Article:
ARTS

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March 3, 2008

Donnelly conceals hidden treasure in spartan set

[img id="80410" align="alignleft"] At her first opening in New York, Trisha Donnelly rode into the Casey Kaplan Gallery on a horse, wearing a Napoleonic outfit, and made a declaration of surrender that would have saved the emperor from his Waterloo. Her eccentricities are appreciated, as is her craftsmanship: Donnelly is well known for her ability to work comfortably with a wide variety of media, a talent that will be shown off at her eponymous exhibit at the Renaissance Society.

This exhibit is a conceptual tour de minimal. The voluminous, naturally bright white room seems to be adorned with only two ordinary office chairs. One is draped with leather, and on the other sits a digital projector displaying an image on a tall white panel in one corner of the room. The sparse ink drawings on the leather look like slashes. The projection is a split image of gasoline sloshing to the center where lime-green digital lightning is flashing. The color play is definitely interesting, but the piece leaves something to be desired. When you initially enter the exhibit and see the huge titanium white room with these two pieces on Target office chairs, it feels like you walked into some kind of bizarre office crime—as if this office and its drab implements were commandeered by someone who had never known these objects in their natural setting.

The first time I went to the exhibit I looked at these conspicuous pieces for a while and then wondered if that was it. Maybe the other pieces had been temporarily taken down. Maybe this was everything. From looking at other Donnelly shows I knew that wall space and environment are important to her art. I went through momentary grief, shock, denial, anger, and a melancholy that only contemporary art can give me, but then I thought I had better take a closer look. I reexamined the panel with the moving color image. Yes, there are secrets in Trisha Donnelly’s exhibit at the Renaissance Society.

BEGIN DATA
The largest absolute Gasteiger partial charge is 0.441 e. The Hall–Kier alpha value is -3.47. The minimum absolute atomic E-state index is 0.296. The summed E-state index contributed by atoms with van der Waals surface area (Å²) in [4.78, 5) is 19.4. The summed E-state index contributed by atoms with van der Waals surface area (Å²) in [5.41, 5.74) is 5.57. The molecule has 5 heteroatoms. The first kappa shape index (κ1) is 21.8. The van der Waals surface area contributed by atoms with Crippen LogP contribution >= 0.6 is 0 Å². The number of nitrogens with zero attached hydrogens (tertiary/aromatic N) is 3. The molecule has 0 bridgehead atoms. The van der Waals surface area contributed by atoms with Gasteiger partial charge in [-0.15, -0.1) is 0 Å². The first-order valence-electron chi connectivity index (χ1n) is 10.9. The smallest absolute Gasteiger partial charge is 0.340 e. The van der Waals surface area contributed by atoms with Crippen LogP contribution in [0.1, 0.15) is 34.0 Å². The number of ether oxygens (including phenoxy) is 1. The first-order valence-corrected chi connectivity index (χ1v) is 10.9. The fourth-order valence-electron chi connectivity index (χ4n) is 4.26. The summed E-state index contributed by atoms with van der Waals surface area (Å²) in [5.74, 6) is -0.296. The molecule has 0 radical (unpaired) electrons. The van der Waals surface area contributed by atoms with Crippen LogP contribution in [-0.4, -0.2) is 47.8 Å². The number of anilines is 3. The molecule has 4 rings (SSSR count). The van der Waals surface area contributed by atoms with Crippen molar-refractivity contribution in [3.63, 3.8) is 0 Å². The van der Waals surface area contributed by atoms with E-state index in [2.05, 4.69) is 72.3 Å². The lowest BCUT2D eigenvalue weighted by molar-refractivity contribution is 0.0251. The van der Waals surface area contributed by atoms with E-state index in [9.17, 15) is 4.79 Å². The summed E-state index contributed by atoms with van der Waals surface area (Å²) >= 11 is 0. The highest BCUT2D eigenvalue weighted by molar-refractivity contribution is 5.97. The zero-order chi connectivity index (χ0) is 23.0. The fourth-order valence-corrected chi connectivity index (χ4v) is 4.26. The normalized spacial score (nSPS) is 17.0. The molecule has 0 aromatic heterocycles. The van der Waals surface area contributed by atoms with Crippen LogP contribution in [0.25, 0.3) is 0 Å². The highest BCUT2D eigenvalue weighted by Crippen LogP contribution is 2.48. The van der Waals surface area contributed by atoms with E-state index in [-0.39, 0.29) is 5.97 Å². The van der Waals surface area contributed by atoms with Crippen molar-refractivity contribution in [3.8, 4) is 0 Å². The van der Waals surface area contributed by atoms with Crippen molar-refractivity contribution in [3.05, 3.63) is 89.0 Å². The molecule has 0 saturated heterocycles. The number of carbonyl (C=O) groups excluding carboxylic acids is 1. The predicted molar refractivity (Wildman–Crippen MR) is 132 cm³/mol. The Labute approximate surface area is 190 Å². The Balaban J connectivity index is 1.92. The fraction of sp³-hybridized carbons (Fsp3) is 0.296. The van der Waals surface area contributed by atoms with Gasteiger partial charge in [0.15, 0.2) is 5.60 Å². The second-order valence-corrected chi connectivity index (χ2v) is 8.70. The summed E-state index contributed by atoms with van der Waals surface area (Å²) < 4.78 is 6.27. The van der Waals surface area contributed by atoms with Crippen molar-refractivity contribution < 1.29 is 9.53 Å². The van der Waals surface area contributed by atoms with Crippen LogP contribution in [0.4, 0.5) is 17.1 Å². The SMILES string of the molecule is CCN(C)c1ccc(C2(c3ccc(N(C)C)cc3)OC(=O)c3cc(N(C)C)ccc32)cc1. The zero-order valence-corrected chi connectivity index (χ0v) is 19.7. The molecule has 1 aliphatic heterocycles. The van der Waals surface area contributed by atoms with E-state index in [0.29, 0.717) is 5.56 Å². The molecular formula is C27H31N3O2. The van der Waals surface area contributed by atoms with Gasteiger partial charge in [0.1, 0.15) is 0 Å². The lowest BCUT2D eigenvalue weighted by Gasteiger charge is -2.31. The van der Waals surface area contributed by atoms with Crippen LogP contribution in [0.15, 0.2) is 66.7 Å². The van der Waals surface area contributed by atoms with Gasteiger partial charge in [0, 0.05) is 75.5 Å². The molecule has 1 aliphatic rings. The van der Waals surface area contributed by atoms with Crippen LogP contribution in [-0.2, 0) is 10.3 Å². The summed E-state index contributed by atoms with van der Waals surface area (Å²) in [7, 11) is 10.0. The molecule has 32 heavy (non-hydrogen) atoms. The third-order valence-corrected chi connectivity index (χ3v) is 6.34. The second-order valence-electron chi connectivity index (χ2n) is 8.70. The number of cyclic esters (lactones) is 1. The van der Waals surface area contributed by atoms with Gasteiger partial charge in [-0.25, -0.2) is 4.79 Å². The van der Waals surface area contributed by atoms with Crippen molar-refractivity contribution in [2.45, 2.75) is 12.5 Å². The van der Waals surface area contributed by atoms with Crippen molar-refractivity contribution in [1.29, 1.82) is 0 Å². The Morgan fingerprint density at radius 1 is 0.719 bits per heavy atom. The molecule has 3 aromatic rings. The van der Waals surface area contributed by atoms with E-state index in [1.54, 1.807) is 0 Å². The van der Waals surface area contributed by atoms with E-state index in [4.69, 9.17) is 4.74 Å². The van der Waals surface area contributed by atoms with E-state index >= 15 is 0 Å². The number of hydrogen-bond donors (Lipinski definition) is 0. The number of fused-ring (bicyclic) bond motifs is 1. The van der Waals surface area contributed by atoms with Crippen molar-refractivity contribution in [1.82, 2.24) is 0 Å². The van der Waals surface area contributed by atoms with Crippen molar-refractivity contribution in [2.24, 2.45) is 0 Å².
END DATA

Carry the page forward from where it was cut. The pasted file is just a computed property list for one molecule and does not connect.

On the back of the tall white panels in each of the four corners there is a series of pencil-and-ink drawings. Starting with the panel that I assume was supposed to be the first, because Donnelly tugs us over there with the gasoline lightning storm, the drawings are sparse and abstract. A few themes began to emerge as I scuttled from one corner to the other. The relationships between the two drawings tend to pair one featuring more geometric lines with one that is more organic. The thematic shape is basically that of a frame one would set up for a game of hangman. That’s the effect it has in one of the drawings: She uses the shape to look like a big cut on the chair. She places two back-to-back to look like a crucifixion on the last panel. It is simple, but impressive. The exhibition works as one piece, a unified and staged process, and an effective one.

I went back to the show a second time, more savvy, and was tucked in one of the corners looking at the pictures on the back of the last panel. Someone walked in. I observed from my dugout; the person circled the draped office-chair murder a few times, scratched his head, and made a quick awkward exit. I was definitely disappointed, but at the same time, I felt like I was in on Trisha Donnelly’s joke.

The exhibition is a good concept. Sometimes it takes a little persistence to find the beautiful things in the world. Although there seemed to be more effort spent on the legerdemain and less on the final image, the art is there, so go find it!